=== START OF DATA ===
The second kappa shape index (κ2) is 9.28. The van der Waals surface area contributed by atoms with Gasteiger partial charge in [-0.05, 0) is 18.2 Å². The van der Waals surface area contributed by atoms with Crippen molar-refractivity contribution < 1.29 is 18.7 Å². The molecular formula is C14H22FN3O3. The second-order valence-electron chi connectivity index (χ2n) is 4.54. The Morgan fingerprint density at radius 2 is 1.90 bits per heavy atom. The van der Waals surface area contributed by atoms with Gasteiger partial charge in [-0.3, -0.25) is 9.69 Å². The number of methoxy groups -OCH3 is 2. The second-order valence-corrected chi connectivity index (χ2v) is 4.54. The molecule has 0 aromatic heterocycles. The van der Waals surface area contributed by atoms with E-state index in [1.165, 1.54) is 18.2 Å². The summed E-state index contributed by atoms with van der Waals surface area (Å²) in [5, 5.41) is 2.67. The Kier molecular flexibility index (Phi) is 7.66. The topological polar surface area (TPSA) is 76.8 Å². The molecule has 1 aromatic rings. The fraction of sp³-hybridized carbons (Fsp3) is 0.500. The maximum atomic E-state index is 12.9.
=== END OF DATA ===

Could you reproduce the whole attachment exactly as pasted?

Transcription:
The second kappa shape index (κ2) is 9.28. The van der Waals surface area contributed by atoms with Gasteiger partial charge in [-0.05, 0) is 18.2 Å². The van der Waals surface area contributed by atoms with Crippen molar-refractivity contribution < 1.29 is 18.7 Å². The molecular formula is C14H22FN3O3. The second-order valence-electron chi connectivity index (χ2n) is 4.54. The Morgan fingerprint density at radius 2 is 1.90 bits per heavy atom. The van der Waals surface area contributed by atoms with Gasteiger partial charge in [-0.3, -0.25) is 9.69 Å². The number of methoxy groups -OCH3 is 2. The second-order valence-corrected chi connectivity index (χ2v) is 4.54. The molecule has 0 aromatic heterocycles. The van der Waals surface area contributed by atoms with E-state index in [1.165, 1.54) is 18.2 Å². The summed E-state index contributed by atoms with van der Waals surface area (Å²) in [5, 5.41) is 2.67. The Kier molecular flexibility index (Phi) is 7.66. The topological polar surface area (TPSA) is 76.8 Å². The molecule has 1 aromatic rings. The fraction of sp³-hybridized carbons (Fsp3) is 0.500. The maximum atomic E-state index is 12.9.